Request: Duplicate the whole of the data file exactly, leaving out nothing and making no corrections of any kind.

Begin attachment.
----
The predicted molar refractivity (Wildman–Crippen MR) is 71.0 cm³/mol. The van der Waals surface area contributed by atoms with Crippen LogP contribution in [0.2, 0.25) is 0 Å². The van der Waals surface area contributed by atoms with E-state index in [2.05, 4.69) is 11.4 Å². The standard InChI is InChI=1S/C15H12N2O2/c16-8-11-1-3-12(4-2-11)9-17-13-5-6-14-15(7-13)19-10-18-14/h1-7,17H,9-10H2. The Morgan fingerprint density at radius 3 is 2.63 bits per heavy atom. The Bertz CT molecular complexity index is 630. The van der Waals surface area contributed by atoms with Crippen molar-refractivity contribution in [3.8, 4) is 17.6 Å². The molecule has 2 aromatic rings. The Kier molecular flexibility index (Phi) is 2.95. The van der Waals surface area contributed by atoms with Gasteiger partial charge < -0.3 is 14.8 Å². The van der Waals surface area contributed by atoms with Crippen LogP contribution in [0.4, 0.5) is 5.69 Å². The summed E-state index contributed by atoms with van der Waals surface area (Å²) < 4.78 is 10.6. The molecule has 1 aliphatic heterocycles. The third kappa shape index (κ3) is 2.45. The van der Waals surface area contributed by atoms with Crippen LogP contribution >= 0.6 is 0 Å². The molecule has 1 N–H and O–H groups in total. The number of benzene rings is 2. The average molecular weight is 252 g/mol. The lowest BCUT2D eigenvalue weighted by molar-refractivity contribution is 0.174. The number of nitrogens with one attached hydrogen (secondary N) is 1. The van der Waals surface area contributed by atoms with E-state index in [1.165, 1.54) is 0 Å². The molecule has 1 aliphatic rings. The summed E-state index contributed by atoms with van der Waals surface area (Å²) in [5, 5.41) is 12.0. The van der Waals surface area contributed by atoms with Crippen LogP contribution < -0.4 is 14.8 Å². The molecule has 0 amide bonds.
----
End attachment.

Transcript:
The predicted molar refractivity (Wildman–Crippen MR) is 71.0 cm³/mol. The van der Waals surface area contributed by atoms with Crippen LogP contribution in [0.2, 0.25) is 0 Å². The van der Waals surface area contributed by atoms with E-state index in [2.05, 4.69) is 11.4 Å². The standard InChI is InChI=1S/C15H12N2O2/c16-8-11-1-3-12(4-2-11)9-17-13-5-6-14-15(7-13)19-10-18-14/h1-7,17H,9-10H2. The Morgan fingerprint density at radius 3 is 2.63 bits per heavy atom. The Bertz CT molecular complexity index is 630. The van der Waals surface area contributed by atoms with Crippen molar-refractivity contribution in [3.8, 4) is 17.6 Å². The molecule has 2 aromatic rings. The Kier molecular flexibility index (Phi) is 2.95. The van der Waals surface area contributed by atoms with Gasteiger partial charge < -0.3 is 14.8 Å². The van der Waals surface area contributed by atoms with Crippen LogP contribution in [0.4, 0.5) is 5.69 Å². The summed E-state index contributed by atoms with van der Waals surface area (Å²) < 4.78 is 10.6. The molecule has 1 aliphatic heterocycles. The third kappa shape index (κ3) is 2.45. The van der Waals surface area contributed by atoms with Crippen LogP contribution >= 0.6 is 0 Å². The molecule has 1 N–H and O–H groups in total. The number of benzene rings is 2. The average molecular weight is 252 g/mol. The lowest BCUT2D eigenvalue weighted by molar-refractivity contribution is 0.174. The number of nitrogens with one attached hydrogen (secondary N) is 1. The van der Waals surface area contributed by atoms with E-state index in [1.165, 1.54) is 0 Å². The molecule has 1 aliphatic rings. The summed E-state index contributed by atoms with van der Waals surface area (Å²) in [5, 5.41) is 12.0. The van der Waals surface area contributed by atoms with Crippen LogP contribution < -0.4 is 14.8 Å². The molecule has 0 amide bonds.